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    Default Re: 'Vette vs. Cayman

    Quote Originally Posted by Paul Pless View Post
    if only they made a cayman with the charm and simplicity of an aircooled flat six. . .
    Point taken, but the flat six part is the charm.

    Liquid cooling gets you
    - better cooling
    - better durability
    - more power
    - more spark advance, less detonation
    - less oil burning
    - better compression
    - lower emissons
    - better fuel economy
    - better cabin heater
    - better intercooling, if equipped
    - quieter, and sounding less like a VW Beetle
    When you can take the pebble from my hand, it will be time for you to leave.

  23. #93
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    Default Re: 'Vette vs. Cayman

    Quote Originally Posted by Bob (oh, THAT Bob) View Post
    Point taken, but the flat six part is the charm.

    Liquid cooling gets you
    - better cooling
    - better durability
    - more power
    - more spark advance, less detonation
    - less oil burning
    - better compression
    - lower emissons
    - better fuel economy
    - better cabin heater
    - better intercooling, if equipped
    - quieter, and sounding less like a VW Beetle
    Stop Making Sense.

    You should know by now that Pless prefers his illusions to reality.
    David G
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    "It was a Sunday morning and Goddard gave thanks that there were still places where one could worship in temples not made by human hands." -- L. F. Herreshoff (The Compleat Cruiser)

  24. #94
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    Default Re: 'Vette vs. Cayman

    Quote Originally Posted by David G View Post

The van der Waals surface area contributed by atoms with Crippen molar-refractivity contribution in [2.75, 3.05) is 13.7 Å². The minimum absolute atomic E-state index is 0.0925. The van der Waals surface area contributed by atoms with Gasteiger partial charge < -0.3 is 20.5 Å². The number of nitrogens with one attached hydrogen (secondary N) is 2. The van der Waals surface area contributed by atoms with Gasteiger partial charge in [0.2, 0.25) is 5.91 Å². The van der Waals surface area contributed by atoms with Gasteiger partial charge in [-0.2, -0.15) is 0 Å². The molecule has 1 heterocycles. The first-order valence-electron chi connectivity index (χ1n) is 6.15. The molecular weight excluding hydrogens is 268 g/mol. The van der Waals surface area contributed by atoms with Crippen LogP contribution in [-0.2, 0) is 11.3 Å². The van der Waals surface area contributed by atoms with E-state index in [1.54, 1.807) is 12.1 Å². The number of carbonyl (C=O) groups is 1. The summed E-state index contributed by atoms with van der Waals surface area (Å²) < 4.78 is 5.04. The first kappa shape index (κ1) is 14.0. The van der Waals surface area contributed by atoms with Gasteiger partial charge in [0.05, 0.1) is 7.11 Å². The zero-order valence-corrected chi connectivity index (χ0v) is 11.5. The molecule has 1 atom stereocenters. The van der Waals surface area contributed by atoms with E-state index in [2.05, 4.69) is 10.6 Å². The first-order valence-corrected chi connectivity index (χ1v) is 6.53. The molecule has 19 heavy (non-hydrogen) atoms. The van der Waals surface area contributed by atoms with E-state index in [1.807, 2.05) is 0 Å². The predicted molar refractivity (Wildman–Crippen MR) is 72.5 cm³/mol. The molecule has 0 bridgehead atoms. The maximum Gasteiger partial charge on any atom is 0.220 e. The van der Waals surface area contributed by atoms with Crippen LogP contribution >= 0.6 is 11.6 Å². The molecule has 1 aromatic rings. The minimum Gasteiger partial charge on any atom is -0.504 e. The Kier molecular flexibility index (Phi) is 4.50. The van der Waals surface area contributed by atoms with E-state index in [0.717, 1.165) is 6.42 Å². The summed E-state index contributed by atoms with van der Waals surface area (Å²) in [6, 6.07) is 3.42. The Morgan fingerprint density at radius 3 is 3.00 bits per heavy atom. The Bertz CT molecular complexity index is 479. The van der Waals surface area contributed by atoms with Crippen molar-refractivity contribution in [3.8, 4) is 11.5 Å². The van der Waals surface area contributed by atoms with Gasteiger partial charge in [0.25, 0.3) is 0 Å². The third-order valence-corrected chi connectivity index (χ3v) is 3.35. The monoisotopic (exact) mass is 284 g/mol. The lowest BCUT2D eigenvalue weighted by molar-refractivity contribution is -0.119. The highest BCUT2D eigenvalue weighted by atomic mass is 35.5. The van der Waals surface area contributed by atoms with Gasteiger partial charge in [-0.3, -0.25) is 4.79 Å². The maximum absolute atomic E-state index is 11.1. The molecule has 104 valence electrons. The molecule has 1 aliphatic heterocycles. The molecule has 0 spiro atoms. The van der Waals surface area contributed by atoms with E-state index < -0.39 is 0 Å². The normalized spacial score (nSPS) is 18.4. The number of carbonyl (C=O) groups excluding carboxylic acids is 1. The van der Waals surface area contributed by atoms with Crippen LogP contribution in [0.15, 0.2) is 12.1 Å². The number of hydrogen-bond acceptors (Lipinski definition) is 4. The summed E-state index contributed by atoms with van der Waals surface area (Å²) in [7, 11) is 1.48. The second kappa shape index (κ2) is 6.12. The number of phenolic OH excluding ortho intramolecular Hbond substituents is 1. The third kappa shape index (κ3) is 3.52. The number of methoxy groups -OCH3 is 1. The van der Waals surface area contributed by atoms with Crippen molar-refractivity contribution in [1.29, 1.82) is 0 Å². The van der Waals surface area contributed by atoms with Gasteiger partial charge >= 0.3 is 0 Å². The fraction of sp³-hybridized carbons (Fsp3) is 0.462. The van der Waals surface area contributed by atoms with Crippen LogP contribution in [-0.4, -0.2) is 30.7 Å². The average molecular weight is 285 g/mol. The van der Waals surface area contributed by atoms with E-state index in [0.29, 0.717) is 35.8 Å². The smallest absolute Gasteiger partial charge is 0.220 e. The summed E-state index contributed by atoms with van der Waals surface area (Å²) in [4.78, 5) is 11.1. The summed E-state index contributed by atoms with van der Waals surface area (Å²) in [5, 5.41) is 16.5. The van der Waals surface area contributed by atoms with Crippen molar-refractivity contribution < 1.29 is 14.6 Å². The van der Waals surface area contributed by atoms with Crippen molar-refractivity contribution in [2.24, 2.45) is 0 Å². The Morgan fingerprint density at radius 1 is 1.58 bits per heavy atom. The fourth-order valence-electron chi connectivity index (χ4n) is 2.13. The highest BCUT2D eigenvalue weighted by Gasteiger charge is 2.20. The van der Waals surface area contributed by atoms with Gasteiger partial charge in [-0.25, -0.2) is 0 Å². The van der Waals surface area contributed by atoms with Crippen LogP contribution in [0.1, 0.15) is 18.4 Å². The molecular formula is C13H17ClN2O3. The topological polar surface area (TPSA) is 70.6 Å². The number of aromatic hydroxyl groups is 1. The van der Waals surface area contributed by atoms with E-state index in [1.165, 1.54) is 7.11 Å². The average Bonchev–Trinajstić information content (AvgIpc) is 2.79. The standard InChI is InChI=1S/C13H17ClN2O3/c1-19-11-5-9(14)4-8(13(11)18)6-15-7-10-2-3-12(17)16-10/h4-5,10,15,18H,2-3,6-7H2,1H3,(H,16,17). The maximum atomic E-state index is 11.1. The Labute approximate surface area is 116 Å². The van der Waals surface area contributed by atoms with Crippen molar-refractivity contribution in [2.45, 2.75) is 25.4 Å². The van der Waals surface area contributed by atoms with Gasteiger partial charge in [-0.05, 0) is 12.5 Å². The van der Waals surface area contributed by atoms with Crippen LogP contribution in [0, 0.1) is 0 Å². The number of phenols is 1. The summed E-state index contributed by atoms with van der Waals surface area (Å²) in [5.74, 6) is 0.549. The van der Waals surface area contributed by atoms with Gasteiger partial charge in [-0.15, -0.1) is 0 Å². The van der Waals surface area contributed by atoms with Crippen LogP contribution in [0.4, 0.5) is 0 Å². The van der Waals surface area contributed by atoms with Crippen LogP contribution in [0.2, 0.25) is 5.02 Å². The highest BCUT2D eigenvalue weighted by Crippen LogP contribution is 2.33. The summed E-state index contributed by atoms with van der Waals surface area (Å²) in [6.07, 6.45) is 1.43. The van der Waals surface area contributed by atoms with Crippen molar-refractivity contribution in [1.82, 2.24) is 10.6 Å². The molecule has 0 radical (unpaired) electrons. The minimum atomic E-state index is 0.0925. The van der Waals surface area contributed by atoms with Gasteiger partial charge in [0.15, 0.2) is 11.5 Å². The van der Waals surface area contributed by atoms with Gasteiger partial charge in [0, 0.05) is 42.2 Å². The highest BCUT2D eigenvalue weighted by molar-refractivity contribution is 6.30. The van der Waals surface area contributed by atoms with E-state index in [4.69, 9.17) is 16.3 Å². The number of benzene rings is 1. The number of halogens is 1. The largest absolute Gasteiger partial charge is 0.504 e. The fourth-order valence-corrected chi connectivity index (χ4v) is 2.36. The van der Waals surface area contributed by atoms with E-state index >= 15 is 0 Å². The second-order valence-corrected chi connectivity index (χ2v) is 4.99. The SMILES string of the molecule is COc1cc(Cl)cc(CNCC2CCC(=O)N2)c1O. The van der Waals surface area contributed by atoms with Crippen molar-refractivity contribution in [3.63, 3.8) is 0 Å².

I guess there's a reason 'vettes are 'bargain sportishcars' ---

    https://www.yahoo.com/news/lawsuit-s...213257151.html
    Hmm... so many engineering questions come to mind.

    But this is why I don't like aftermarket wheels, they usually are not tested to as high a spec as OEM ones. But now the reverse may be true.

    This is also why I don't like very low profile (section height) tires, also known as "rim protectors", not enough sidewall cushion, drastically increases impulse loads.
    When you can take the pebble from my hand, it will be time for you to leave.

  25. #95
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    Default Re: 'Vette vs. Cayman

    Quote Originally Posted by Lew Barrett View Post
    There's a strong point there but even Miatas are turning sub six second 0-60 now. You have the Miata (and Fiat) and the Subaru/Toyota twins and that's all the low cost sports cars available here. The next step up is Cayman/GT4, most 911s, Lotus GT, BMW/ToyotaZ4/Supra and as always the Corvette. Some bit players come and go but that's what sports cars are now. These are the XK-E/ Austin Healy of our era, the Miata is quite literally the Elan of our era. . I will include my Lotus as a top tier sports but not super car rather a focused pure example of the breed. Super cars these days are something else.

    My definition of sports car doesn't include Mustang, Camaro or any car evolved from a shared passenger car platform and not purpose built.

    That's pretty much what I have understood sports car to mean for years and they always get faster. At some point raw speed isn't just superfluous, it's counterproductive so the upper tier sports cars do become mixed up with supercars. The vette crosses that line. With the rear engine dynamics, there are gonna be tons of crashed ones. The understeer won't be enough to save some of the guys who will be buying it.